A federal judge sentenced Andrew Scott Pierson Wednesday afternoon after Pierson pleaded guilty in November 2021 to charges of conspiracy to violate the Arms Export Control Act, admitting to prosecutors that he was ordering parts for guns in the United States in order to build automatic weapons in Mexico.
“This case is the first successful prosecution in the country of the exportation and manufacturing of Mexican cartel firearms,” stated Acting United States Attorney Jonathan D. Ross. “We are proud that this investigation made it more difficult for violent cartels to obtain firearms, and we intend to prosecute any case that will help keep guns out of the hands of these criminal organizations.”
In 2017, an Arkansas resident received a shipment of firearm components that he realized were counterfeit. He contacted law enforcement, who traced the weapons to a group in Texas.
The group was then transporting firearm parts to Pierson in Mexico, where he would assemble the parts into functioning automatic weapons for the Cartel Del Noreste and Cartel Jalisco Nueva Generacion.
Pierson admitted to ordering and receiving firearm parts from the United States and manufacturing automatic weapons in Mexico for the cartels. Following his arrest, officials say the cartels’ firearm availability was impaired.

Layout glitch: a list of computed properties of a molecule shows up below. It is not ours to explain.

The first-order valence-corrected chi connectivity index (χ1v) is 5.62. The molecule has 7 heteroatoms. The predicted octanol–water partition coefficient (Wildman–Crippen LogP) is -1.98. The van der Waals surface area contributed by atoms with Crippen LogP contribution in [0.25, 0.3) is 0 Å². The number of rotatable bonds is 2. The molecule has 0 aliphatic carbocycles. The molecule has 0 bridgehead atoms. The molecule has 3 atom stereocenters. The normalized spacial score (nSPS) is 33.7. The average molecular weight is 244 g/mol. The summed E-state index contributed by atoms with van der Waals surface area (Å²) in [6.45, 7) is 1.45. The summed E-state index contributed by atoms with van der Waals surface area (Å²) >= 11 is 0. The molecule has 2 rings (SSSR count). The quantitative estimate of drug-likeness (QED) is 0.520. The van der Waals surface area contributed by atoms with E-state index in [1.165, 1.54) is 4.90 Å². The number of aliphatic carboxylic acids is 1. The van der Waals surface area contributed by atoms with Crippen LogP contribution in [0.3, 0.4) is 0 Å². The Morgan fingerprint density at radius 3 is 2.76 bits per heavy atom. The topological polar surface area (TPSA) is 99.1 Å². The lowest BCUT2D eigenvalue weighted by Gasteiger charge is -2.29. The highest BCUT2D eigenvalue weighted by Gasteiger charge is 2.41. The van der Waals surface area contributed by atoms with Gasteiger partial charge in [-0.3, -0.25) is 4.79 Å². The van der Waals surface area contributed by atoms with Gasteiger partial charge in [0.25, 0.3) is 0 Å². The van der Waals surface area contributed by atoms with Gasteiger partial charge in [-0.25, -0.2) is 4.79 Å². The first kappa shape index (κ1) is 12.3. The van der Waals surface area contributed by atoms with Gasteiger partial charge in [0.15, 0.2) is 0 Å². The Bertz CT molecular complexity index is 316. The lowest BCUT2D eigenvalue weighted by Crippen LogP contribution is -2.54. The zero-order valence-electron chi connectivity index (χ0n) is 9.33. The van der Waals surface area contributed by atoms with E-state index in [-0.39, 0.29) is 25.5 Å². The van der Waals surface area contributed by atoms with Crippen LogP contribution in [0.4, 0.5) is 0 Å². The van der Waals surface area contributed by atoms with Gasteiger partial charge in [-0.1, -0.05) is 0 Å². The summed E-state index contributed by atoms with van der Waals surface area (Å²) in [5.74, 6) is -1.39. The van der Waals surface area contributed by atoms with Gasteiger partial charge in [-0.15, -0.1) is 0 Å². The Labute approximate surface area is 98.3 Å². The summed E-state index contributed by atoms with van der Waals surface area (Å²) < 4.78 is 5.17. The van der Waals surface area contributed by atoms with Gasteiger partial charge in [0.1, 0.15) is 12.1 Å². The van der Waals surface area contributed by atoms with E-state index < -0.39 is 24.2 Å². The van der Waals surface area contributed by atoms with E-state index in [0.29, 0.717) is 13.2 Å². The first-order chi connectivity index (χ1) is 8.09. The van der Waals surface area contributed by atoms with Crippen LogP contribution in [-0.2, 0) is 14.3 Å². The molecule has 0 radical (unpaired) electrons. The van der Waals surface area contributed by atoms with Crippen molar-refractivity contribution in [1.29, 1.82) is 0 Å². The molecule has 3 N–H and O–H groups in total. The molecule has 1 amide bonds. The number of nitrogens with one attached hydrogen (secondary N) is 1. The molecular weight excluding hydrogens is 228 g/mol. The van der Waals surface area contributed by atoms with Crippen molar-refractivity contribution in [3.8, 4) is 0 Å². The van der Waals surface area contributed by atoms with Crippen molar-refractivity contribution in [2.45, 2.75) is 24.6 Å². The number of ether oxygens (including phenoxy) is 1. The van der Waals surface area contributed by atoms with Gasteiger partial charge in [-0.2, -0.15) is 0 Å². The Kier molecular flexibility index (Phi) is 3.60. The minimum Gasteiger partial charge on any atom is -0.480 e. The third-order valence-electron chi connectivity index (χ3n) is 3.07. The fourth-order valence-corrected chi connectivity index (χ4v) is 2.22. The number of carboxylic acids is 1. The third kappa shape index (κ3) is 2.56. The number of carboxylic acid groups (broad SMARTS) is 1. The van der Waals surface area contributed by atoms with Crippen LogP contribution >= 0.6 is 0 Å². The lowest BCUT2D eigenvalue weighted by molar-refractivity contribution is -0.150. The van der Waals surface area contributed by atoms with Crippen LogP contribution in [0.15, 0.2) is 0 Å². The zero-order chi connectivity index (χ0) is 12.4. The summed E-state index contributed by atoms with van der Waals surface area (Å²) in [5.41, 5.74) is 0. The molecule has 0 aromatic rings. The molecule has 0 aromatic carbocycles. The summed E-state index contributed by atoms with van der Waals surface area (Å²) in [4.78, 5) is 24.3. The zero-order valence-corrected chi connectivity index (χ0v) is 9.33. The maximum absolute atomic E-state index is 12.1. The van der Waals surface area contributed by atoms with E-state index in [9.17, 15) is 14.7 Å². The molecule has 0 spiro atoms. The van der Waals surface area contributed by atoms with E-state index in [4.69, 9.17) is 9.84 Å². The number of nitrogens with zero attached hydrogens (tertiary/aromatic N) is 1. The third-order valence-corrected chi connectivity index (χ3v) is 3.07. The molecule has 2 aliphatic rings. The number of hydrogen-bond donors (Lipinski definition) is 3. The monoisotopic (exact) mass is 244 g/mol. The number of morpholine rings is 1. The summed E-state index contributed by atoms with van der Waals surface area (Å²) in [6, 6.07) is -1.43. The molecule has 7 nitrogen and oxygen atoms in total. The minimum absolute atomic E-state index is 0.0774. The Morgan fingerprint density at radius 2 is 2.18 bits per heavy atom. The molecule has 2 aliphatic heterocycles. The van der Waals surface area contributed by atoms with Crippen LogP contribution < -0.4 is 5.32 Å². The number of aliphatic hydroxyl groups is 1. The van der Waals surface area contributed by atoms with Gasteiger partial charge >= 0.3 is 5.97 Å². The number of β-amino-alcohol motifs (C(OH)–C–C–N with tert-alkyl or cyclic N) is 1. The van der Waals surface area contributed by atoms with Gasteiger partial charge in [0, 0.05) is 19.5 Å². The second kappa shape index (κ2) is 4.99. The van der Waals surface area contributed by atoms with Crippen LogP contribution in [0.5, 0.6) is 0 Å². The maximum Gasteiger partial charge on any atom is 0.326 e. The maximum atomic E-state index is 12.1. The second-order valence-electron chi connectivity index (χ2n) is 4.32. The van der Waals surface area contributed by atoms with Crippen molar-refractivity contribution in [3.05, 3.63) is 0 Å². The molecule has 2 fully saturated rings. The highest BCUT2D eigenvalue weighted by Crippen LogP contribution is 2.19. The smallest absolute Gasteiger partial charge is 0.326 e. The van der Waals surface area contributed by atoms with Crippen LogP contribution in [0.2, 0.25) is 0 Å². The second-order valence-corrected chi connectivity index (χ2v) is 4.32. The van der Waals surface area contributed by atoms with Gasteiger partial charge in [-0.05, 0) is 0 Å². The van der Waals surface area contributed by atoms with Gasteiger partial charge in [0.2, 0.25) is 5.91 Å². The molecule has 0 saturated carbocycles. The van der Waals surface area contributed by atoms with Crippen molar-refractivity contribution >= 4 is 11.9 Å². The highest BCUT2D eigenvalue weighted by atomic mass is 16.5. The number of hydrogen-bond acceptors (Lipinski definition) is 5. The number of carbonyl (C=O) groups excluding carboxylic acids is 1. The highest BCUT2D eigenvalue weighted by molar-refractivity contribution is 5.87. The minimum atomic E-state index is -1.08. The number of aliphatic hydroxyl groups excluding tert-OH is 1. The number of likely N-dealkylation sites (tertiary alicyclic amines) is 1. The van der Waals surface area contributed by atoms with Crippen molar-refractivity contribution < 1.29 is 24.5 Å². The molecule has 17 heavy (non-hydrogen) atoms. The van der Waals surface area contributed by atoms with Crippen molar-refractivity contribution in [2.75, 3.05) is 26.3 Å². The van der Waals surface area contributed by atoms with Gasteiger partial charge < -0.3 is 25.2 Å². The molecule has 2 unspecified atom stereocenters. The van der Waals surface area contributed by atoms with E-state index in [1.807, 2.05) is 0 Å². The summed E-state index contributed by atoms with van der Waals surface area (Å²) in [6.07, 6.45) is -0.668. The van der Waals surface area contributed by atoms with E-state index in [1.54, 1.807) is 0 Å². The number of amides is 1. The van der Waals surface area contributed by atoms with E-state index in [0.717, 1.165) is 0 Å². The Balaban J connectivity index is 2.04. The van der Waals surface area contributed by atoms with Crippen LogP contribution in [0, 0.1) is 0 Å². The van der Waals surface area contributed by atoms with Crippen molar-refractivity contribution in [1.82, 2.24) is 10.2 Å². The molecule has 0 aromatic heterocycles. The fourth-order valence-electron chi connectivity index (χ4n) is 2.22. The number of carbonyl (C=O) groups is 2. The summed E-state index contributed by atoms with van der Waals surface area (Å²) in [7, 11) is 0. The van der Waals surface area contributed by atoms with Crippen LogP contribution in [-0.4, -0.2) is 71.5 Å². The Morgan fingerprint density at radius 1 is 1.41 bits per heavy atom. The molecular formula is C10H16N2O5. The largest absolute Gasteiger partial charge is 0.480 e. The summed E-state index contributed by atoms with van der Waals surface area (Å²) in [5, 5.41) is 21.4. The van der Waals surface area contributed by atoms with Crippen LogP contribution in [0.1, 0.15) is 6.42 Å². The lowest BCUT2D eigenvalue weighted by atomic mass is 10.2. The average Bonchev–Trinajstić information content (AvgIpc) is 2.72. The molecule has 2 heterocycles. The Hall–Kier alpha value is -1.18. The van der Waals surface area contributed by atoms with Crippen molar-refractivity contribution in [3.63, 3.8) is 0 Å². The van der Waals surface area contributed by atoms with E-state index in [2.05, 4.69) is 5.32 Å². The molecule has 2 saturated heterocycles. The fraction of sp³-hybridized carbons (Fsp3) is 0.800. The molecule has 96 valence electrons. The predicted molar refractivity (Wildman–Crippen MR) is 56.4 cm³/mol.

“The cooperation among local, state, and federal law enforcement agencies and the government of Mexico is the foundation for combating cross-border firearms trafficking,” said Bureau of Alcohol, Tobacco, Firearms, and Explosives (ATF) New Orleans Field Division Special Agent in Charge Kurt Thielhorn. “ATF works relentlessly to keep guns out of the hands of drug trafficking organizations and their violent associates. Stemming the flow of illegal guns to Mexico remains a high priority for ATF.”
Pierson will be sentenced on Wednesday afternoon at the United States Attorney’s Office.
He is facing up to 20 years in prison and a fine of $1 million.